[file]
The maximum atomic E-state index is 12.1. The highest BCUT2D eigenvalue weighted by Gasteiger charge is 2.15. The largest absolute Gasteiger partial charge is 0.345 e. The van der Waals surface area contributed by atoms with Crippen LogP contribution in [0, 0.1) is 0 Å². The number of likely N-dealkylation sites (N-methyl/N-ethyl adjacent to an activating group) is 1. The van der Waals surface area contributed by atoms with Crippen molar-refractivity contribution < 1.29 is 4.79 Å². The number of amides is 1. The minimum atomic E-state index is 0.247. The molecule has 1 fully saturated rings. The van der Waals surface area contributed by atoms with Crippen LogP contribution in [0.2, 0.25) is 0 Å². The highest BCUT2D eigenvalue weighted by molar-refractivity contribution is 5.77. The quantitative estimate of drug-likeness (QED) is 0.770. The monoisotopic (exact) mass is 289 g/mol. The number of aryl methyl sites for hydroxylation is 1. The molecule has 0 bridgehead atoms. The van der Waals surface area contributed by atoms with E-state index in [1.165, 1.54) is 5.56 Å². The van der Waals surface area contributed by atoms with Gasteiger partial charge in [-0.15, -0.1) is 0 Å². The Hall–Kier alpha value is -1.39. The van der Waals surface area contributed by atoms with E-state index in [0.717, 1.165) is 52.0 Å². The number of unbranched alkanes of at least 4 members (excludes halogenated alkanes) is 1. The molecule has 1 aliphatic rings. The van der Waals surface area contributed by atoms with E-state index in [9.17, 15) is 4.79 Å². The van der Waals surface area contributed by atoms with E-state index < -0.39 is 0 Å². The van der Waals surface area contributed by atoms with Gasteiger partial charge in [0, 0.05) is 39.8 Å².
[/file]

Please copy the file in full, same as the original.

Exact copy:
The maximum atomic E-state index is 12.1. The highest BCUT2D eigenvalue weighted by Gasteiger charge is 2.15. The largest absolute Gasteiger partial charge is 0.345 e. The van der Waals surface area contributed by atoms with Crippen LogP contribution in [0, 0.1) is 0 Å². The number of likely N-dealkylation sites (N-methyl/N-ethyl adjacent to an activating group) is 1. The van der Waals surface area contributed by atoms with Crippen molar-refractivity contribution < 1.29 is 4.79 Å². The number of amides is 1. The minimum atomic E-state index is 0.247. The molecule has 1 fully saturated rings. The van der Waals surface area contributed by atoms with Crippen LogP contribution in [0.2, 0.25) is 0 Å². The highest BCUT2D eigenvalue weighted by molar-refractivity contribution is 5.77. The quantitative estimate of drug-likeness (QED) is 0.770. The monoisotopic (exact) mass is 289 g/mol. The number of aryl methyl sites for hydroxylation is 1. The molecule has 0 bridgehead atoms. The van der Waals surface area contributed by atoms with E-state index in [1.165, 1.54) is 5.56 Å². The van der Waals surface area contributed by atoms with Gasteiger partial charge in [-0.15, -0.1) is 0 Å². The Hall–Kier alpha value is -1.39. The van der Waals surface area contributed by atoms with E-state index in [0.717, 1.165) is 52.0 Å². The number of unbranched alkanes of at least 4 members (excludes halogenated alkanes) is 1. The molecule has 1 aliphatic rings. The van der Waals surface area contributed by atoms with E-state index in [9.17, 15) is 4.79 Å². The van der Waals surface area contributed by atoms with E-state index < -0.39 is 0 Å². The van der Waals surface area contributed by atoms with Gasteiger partial charge in [0, 0.05) is 39.8 Å².